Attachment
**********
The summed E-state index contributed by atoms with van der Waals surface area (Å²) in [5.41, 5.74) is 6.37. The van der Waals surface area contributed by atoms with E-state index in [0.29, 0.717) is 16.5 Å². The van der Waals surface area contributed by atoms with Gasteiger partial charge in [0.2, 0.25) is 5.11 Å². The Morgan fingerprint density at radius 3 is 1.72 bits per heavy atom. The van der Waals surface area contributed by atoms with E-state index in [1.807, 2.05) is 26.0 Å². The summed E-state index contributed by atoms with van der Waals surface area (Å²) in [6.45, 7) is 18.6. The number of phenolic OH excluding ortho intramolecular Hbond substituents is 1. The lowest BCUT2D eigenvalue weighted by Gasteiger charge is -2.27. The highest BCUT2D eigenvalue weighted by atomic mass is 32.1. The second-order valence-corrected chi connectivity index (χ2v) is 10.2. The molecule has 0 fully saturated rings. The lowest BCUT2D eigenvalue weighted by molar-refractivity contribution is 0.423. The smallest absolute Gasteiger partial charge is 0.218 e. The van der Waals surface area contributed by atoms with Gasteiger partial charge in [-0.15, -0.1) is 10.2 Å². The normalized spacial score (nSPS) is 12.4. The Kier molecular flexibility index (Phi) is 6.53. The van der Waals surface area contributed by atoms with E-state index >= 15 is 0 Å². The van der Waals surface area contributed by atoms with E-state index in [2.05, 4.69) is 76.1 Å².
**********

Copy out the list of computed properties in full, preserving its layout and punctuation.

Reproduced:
The summed E-state index contributed by atoms with van der Waals surface area (Å²) in [5.41, 5.74) is 6.37. The van der Waals surface area contributed by atoms with E-state index in [0.29, 0.717) is 16.5 Å². The van der Waals surface area contributed by atoms with Gasteiger partial charge in [0.2, 0.25) is 5.11 Å². The Morgan fingerprint density at radius 3 is 1.72 bits per heavy atom. The van der Waals surface area contributed by atoms with E-state index in [1.807, 2.05) is 26.0 Å². The summed E-state index contributed by atoms with van der Waals surface area (Å²) in [6.45, 7) is 18.6. The number of phenolic OH excluding ortho intramolecular Hbond substituents is 1. The lowest BCUT2D eigenvalue weighted by Gasteiger charge is -2.27. The highest BCUT2D eigenvalue weighted by atomic mass is 32.1. The second-order valence-corrected chi connectivity index (χ2v) is 10.2. The molecule has 0 fully saturated rings. The lowest BCUT2D eigenvalue weighted by molar-refractivity contribution is 0.423. The smallest absolute Gasteiger partial charge is 0.218 e. The van der Waals surface area contributed by atoms with Gasteiger partial charge in [-0.15, -0.1) is 10.2 Å². The normalized spacial score (nSPS) is 12.4. The Kier molecular flexibility index (Phi) is 6.53. The van der Waals surface area contributed by atoms with E-state index >= 15 is 0 Å². The van der Waals surface area contributed by atoms with E-state index in [2.05, 4.69) is 76.1 Å².